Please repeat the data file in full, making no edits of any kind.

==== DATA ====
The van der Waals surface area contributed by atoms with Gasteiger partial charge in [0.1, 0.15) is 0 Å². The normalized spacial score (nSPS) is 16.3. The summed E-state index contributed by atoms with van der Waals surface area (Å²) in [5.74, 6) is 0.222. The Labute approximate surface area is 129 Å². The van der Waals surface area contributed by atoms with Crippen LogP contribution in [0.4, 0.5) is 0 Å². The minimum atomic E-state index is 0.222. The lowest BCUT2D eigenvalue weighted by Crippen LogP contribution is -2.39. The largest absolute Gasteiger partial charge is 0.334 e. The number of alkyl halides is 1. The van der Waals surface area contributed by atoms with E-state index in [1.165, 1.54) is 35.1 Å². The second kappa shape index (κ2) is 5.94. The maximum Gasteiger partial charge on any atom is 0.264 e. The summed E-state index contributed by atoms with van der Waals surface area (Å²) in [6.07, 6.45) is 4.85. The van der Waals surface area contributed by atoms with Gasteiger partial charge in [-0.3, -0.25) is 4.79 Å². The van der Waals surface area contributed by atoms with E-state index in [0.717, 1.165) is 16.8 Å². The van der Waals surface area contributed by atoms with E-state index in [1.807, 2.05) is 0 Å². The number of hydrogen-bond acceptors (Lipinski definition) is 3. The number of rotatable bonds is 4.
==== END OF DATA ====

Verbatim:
The van der Waals surface area contributed by atoms with Gasteiger partial charge in [0.1, 0.15) is 0 Å². The normalized spacial score (nSPS) is 16.3. The summed E-state index contributed by atoms with van der Waals surface area (Å²) in [5.74, 6) is 0.222. The Labute approximate surface area is 129 Å². The van der Waals surface area contributed by atoms with Crippen LogP contribution in [0.4, 0.5) is 0 Å². The minimum atomic E-state index is 0.222. The lowest BCUT2D eigenvalue weighted by Crippen LogP contribution is -2.39. The largest absolute Gasteiger partial charge is 0.334 e. The number of alkyl halides is 1. The van der Waals surface area contributed by atoms with E-state index in [1.165, 1.54) is 35.1 Å². The second kappa shape index (κ2) is 5.94. The maximum Gasteiger partial charge on any atom is 0.264 e. The summed E-state index contributed by atoms with van der Waals surface area (Å²) in [6.07, 6.45) is 4.85. The van der Waals surface area contributed by atoms with Gasteiger partial charge in [-0.3, -0.25) is 4.79 Å². The van der Waals surface area contributed by atoms with E-state index in [0.717, 1.165) is 16.8 Å². The van der Waals surface area contributed by atoms with E-state index in [1.807, 2.05) is 0 Å². The number of hydrogen-bond acceptors (Lipinski definition) is 3. The number of rotatable bonds is 4.